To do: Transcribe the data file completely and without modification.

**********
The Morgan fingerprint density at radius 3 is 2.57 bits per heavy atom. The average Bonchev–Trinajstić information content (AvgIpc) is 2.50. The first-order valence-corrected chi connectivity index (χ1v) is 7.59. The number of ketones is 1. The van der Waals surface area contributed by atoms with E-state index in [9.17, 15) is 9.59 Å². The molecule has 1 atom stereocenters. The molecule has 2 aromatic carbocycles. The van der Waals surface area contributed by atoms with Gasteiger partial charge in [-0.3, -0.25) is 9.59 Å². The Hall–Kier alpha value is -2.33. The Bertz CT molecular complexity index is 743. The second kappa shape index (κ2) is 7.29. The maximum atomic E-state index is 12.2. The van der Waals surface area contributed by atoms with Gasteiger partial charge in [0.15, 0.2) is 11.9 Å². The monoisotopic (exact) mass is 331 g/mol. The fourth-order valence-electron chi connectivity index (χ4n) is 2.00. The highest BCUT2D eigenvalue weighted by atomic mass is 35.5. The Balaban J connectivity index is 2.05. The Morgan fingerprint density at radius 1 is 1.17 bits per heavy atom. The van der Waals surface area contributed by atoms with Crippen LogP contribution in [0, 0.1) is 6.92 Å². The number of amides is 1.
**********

The Morgan fingerprint density at radius 3 is 2.57 bits per heavy atom. The average Bonchev–Trinajstić information content (AvgIpc) is 2.50. The first-order valence-corrected chi connectivity index (χ1v) is 7.59. The number of ketones is 1. The van der Waals surface area contributed by atoms with E-state index in [9.17, 15) is 9.59 Å². The molecule has 1 atom stereocenters. The molecule has 2 aromatic carbocycles. The van der Waals surface area contributed by atoms with Gasteiger partial charge in [-0.3, -0.25) is 9.59 Å². The Hall–Kier alpha value is -2.33. The Bertz CT molecular complexity index is 743. The second kappa shape index (κ2) is 7.29. The maximum atomic E-state index is 12.2. The van der Waals surface area contributed by atoms with Gasteiger partial charge in [0.15, 0.2) is 11.9 Å². The monoisotopic (exact) mass is 331 g/mol. The fourth-order valence-electron chi connectivity index (χ4n) is 2.00. The highest BCUT2D eigenvalue weighted by atomic mass is 35.5. The Balaban J connectivity index is 2.05. The Morgan fingerprint density at radius 1 is 1.17 bits per heavy atom. The van der Waals surface area contributed by atoms with Crippen LogP contribution in [0, 0.1) is 6.92 Å². The number of amides is 1.